Assembly point sign

Building safety

Building safety

Animals on campus

The policy on animals on College property can be found on the Estates Department website.


The most serious and well known current health effect relating to asbestos is breathing asbestos fibre, with the associated risk of developing mesothelioma, a cancer of the lung lining. Mesothelioma is fatal and the likelihood of it developing is around 50 times greater if the individual is a smoker. College procedures are designed to prevent exposure so that no-one is in a situation where they breathe in asbestos fibres. The most obvious precaution is to check before any material is disturbed or worked on—preventing the risk at source.

What happens when exposure does occur?

Very rarely an accident may occur where fibres become airborne – for example when pipe insulation or asbestos based equipment gets damaged. What happens next?

  • The person discovering the situation should minimise any further disturbance to the material.
  • If possible, the material should be covered with polythene or some other barrier.
  • The area should be secured to prevent others entering.
  • Estates Helpdesk should be notified—they will, in turn, notify the Asbestos Manager.
  • The Asbestos Manager will carry out an assessment to include:

    • Names of individuals potentially exposed and the estimated exposure times.
    • Type(s) of asbestos present.
    • Levels of airborne fibre.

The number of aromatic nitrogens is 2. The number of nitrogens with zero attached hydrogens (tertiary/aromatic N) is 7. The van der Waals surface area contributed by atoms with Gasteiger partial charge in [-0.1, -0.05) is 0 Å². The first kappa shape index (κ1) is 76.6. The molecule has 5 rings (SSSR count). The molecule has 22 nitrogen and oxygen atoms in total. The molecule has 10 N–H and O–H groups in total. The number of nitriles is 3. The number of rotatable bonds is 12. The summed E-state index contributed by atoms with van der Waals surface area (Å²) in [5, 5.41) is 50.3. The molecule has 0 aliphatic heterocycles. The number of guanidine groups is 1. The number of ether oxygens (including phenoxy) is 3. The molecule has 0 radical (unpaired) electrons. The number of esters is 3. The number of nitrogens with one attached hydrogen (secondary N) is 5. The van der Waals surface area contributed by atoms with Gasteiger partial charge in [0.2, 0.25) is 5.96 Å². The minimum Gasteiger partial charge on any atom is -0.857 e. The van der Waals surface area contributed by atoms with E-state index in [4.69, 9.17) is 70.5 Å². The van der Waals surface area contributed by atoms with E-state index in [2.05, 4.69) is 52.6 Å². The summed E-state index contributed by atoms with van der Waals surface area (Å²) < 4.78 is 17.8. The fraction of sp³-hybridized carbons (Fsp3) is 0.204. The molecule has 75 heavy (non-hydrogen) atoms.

• If the control limits laid down in the Control of Asbestos Regulations have been exceeded, the Safety Department will report the exposures in accordance with RIDDOR.
  • The results of the assessment will be forwarded to the Occupational Health Department who will:

    • Make a further assessment of health risk.
    • Offer to discuss any concerns with staff exposed.
    • Ensure that the health record is retained for the statutory 40 years.
    • Contact the exposed person(s) GP in the event of the control limits being exceeded.

Full details of the College asbestos procedures may be found in the College Asbestos Management Plan (AMP).

Fire safety

For fire safety, see the Fire Office web pages (Estates Facilities website).

For the College Smoke-Free Policy and information on areas where smoking is prohibited, see the HR Website - Smoke-Free Policy (under A-Z list).

Workplace Temperature




What individuals can do

There are a number of things that individuals can do to improve thermal comfort in their workplace:

  • add or remove layers of clothing depending on how hot they are
  • use a desk or pedestal fan to increase air movement
  • use window blinds (if available) to cut down on the heating effects of the sun
  • in warm situations, drink plenty of water (avoid caffeinated or carbonated drinks)
  • if possible, work away from direct sunlight or sources of radiant heat
  • take regular breaks to cool down in warm situations and heat up in cold situations

 What managers/employers can do

Although any of the actions outlined above may go some way to alleviating their thermal discomfort, there are also a number of things that managers/employers could do to help further:

  • where possible ensuring windows that open, fans are provided to promote local cooling
  • introducing work systems to limit exposure, such as flexible hours or early/late starts to help avoid the worst effects of working in high temperatures
  • relaxing formal dress codes
  • moving workstations away from hot plant or out of direct sunlight
  • including assessments of thermal risk as part of workplace risk assessments

There is further information from College in the Guidance Note below, and also a Health and Safety Executive (HSE) Code of Practice.

Guidance Note: Workplace Temperature (pdf)

HSE document on Workplace health, safety and welfare

Estates Operations link to building temperatures protocol